In February, Nevada proposed amendments (SB 220) to its online privacy notice law (NRS 603A.300-360), which focuses on Internet privacy. While these changes were just recently proposed, they were quickly passed into law at the end of May. SB 220 amends the state’s existing requirements for owners and operators of Internet websites or online commercial service providers. Under this new law, a consumer can submit a notice to an operator to opt-out of the sale of their information to third parties (same as with the CCPA). (However, that provision is not enforceable through a private right of action.) This law also updates the definition of “sale” and provides five exceptions to that definition. The law will go into effect in October 2019, giving organizations less than 5 months to be compliant.
Current Status: Passed Into Law on May 29, 2019
Effective Date: October 1, 2019
6. New Jersey: A-4902, An Act Concerning Commercial Internet Websites, Online Services, and Personally Identifiable Information
New Jersey’s proposed bill was introduced in July 2018, right around the time the CCPA was passed. It was updated and introduced by the House in January 2019 and referred to the Assembly Appropriations Committee, but it has not moved since then. This bill shares many of the core features of the CCPA, like the right to opt-out of the sale of personal information, but its right to access focuses on the disclosure of personal identifiable information (PII) to third parties. This proposed bill also places notification requirements on commercial Internet websites and online service providers regarding the collection and disclosure of PII.
Current Status: In Assembly
Effective Date: Upon Approval
7. New Mexico: SB 176, Consumer Information Privacy Act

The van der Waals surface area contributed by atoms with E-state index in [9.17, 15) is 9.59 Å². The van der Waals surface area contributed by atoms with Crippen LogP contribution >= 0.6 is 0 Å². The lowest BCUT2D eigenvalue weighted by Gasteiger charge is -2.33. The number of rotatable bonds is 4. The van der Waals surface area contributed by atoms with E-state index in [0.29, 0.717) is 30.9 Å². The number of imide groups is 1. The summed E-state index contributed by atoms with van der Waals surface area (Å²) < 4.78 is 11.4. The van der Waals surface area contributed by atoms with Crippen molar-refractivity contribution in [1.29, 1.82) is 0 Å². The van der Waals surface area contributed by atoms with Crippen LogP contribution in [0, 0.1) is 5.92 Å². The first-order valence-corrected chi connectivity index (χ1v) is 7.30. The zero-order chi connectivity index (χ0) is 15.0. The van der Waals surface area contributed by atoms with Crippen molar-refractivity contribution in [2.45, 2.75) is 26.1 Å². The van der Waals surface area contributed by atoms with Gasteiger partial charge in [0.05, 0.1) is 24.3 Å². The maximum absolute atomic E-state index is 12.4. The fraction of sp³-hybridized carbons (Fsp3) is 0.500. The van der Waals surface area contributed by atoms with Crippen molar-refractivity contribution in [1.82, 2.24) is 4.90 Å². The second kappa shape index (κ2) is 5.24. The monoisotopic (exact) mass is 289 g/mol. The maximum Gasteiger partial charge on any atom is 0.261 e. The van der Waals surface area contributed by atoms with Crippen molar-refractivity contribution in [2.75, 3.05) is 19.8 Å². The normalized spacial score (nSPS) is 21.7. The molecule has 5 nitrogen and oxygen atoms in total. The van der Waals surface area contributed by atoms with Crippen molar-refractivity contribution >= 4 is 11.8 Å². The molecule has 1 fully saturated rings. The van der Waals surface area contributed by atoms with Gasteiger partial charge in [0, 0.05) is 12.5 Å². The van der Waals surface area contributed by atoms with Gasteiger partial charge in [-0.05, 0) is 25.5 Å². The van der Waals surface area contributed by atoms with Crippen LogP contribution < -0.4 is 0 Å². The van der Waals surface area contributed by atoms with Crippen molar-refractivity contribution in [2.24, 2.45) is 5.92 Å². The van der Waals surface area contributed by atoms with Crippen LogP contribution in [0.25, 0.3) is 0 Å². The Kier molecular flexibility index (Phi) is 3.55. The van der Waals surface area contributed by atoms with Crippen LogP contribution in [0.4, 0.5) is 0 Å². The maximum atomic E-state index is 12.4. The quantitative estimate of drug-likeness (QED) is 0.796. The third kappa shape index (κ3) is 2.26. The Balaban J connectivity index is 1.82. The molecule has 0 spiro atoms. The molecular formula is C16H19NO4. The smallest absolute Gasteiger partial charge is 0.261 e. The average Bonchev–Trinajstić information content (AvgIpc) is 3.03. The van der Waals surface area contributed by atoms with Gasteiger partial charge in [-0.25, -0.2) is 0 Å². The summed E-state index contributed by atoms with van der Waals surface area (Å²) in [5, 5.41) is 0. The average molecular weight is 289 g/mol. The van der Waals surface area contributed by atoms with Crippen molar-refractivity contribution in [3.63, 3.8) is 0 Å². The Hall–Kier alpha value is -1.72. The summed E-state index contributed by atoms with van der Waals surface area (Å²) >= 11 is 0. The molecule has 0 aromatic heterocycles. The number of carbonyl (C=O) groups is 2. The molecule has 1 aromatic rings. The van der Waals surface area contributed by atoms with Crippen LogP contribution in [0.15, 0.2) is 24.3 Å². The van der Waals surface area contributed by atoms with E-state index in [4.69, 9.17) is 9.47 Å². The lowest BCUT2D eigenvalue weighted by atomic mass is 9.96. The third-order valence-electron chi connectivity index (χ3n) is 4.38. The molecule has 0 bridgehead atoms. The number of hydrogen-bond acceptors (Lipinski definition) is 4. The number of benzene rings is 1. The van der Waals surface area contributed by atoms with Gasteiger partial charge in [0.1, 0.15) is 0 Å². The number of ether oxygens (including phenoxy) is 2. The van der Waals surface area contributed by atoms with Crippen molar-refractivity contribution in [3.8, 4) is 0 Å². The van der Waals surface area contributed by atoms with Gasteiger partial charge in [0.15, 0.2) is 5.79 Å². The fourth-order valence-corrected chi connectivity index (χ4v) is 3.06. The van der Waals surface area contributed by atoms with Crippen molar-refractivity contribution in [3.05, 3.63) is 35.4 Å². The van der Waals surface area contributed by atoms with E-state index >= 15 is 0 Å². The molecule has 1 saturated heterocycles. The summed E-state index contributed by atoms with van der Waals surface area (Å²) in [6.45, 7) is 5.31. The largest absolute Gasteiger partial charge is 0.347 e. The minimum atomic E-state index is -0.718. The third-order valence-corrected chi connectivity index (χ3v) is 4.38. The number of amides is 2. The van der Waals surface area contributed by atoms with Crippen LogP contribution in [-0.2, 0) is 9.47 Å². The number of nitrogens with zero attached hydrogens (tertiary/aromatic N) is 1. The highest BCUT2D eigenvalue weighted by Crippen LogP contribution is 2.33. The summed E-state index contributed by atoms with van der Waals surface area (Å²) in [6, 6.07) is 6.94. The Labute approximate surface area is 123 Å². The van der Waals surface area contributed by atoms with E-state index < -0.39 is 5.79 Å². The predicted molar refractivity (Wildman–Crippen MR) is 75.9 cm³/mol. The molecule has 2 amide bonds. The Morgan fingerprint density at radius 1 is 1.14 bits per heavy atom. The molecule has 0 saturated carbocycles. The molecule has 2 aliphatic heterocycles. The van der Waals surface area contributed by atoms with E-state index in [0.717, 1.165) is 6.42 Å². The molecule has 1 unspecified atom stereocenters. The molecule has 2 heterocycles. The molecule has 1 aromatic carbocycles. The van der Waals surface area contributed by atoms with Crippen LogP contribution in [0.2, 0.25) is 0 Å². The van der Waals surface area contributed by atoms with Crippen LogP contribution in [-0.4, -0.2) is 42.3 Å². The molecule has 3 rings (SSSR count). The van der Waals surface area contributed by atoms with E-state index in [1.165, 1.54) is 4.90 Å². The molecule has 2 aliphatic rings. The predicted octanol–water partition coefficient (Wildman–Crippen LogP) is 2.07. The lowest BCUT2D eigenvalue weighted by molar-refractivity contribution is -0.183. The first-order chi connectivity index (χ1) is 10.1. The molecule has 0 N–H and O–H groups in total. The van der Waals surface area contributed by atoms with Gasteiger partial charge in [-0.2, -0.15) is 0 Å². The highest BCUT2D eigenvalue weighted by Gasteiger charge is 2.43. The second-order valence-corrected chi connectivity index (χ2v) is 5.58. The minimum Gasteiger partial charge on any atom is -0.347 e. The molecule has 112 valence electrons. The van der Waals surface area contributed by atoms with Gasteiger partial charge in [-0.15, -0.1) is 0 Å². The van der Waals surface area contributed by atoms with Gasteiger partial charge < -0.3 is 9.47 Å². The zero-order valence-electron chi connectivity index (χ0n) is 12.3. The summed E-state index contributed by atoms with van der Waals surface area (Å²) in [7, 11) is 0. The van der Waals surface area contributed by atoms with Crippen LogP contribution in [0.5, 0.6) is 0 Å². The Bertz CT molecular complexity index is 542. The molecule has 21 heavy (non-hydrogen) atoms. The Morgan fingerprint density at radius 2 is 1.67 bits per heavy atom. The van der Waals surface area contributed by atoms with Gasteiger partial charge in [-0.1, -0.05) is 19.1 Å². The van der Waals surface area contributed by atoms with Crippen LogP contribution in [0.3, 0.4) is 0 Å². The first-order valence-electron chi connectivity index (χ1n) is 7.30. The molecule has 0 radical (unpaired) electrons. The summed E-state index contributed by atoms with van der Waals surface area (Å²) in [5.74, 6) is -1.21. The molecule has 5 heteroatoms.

The New Mexico bill is modeled after the CCPA, but has more limited disclosure obligations about privacy practices that businesses must make in order to increase their transparency. While the language of the law differs from the CCPA, the key components remain. The proposed law is likely to be broader in scope than the CCPA because it has short, general definitions of the terms “business,” “consumer,” and “minor.” Although there isn’t a penalty limit for every type of violation, there is a cap set for $10,000 per intentional violation.
Current Status: Postponed Indefinitely
Effective Date: July 1, 2020
8. New York: SB S224, An Act to Amend the General Business Law, in Relation to Restricting the Disclosure of Personal Information by Businesses
The New York bill is broader than the CCPA and focuses on transparency regarding the disclosure of personal information to third parties. However, the law does so without granting any of the other consumer rights found in the CCPA. This bill will apply to any person or entity who does business in New York. While the penalties for violations are not specified, a customer of a business, the New York Attorney General, a city attorney or prosecutor, or a district attorney can all bring action. There is also a private right of action.
Current Status: In Senate
Effective Date: Upon approval
9. North Dakota: HB 1485, An Act to Provide for a Legislative Management Study of Consumer Personal Data Disclosures
North Dakota’s proposed bill differed the most from the CCPA. It did not define a consumer or specify any disclosure notice requirements, but it did prohibit the disclosure of personal information to a third party without express written consent from an individual. However, this proposed law has been replaced in full by a legislative management study of consumer personal data disclosures, which was passed in April 2019. This new legislative management will study protections, enforcements, and remedies regarding the disclosure of consumers’ personal data, review the privacy laws of other states and federal laws, and then report its findings at the sixty-seventh legislative assembly in 2021.
Current Status: In Senate, Legislative Management Study
Effective Date: Not specified
10. Rhode Island: SB 234, Consumer Privacy Protection
The Rhode Island bill is modeled after the CCPA, but it does not create a role for the Attorney General in enforcement or rulemaking. While there is a private right of action, it does not specify the penalties for violations or any information regarding age of consent for minors. This bill would also impose more stringent requirements on the collection and retention of consumers’ personal information by a business. Unfortunately, in April 2019, the Senate Judiciary Committee recommended this proposed law be held for further study.